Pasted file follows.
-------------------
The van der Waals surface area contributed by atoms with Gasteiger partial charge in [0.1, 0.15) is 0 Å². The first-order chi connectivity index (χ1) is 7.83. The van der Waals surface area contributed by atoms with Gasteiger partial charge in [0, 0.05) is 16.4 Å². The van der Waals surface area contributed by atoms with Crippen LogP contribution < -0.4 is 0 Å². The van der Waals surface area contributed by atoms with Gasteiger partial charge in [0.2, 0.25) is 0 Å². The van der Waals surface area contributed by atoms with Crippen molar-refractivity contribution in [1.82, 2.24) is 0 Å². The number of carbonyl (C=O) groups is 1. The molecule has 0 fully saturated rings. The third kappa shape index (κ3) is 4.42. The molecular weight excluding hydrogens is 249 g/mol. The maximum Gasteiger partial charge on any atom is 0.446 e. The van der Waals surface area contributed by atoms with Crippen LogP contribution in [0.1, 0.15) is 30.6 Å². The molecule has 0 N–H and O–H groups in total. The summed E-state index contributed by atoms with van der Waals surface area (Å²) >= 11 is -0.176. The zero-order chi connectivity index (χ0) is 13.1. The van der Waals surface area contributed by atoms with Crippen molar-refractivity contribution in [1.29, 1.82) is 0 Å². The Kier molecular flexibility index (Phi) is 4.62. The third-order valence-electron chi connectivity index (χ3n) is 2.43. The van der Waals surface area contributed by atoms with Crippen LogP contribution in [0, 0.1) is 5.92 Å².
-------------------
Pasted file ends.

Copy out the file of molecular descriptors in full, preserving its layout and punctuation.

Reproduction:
The van der Waals surface area contributed by atoms with Gasteiger partial charge in [0.1, 0.15) is 0 Å². The first-order chi connectivity index (χ1) is 7.83. The van der Waals surface area contributed by atoms with Gasteiger partial charge in [0, 0.05) is 16.4 Å². The van der Waals surface area contributed by atoms with Crippen LogP contribution < -0.4 is 0 Å². The van der Waals surface area contributed by atoms with Gasteiger partial charge in [0.2, 0.25) is 0 Å². The van der Waals surface area contributed by atoms with Crippen molar-refractivity contribution in [1.82, 2.24) is 0 Å². The number of carbonyl (C=O) groups is 1. The molecule has 0 fully saturated rings. The third kappa shape index (κ3) is 4.42. The molecular weight excluding hydrogens is 249 g/mol. The maximum Gasteiger partial charge on any atom is 0.446 e. The van der Waals surface area contributed by atoms with Crippen LogP contribution in [0.1, 0.15) is 30.6 Å². The molecule has 0 N–H and O–H groups in total. The summed E-state index contributed by atoms with van der Waals surface area (Å²) >= 11 is -0.176. The zero-order chi connectivity index (χ0) is 13.1. The van der Waals surface area contributed by atoms with Crippen molar-refractivity contribution in [1.29, 1.82) is 0 Å². The Kier molecular flexibility index (Phi) is 4.62. The third-order valence-electron chi connectivity index (χ3n) is 2.43. The van der Waals surface area contributed by atoms with Crippen LogP contribution in [0, 0.1) is 5.92 Å².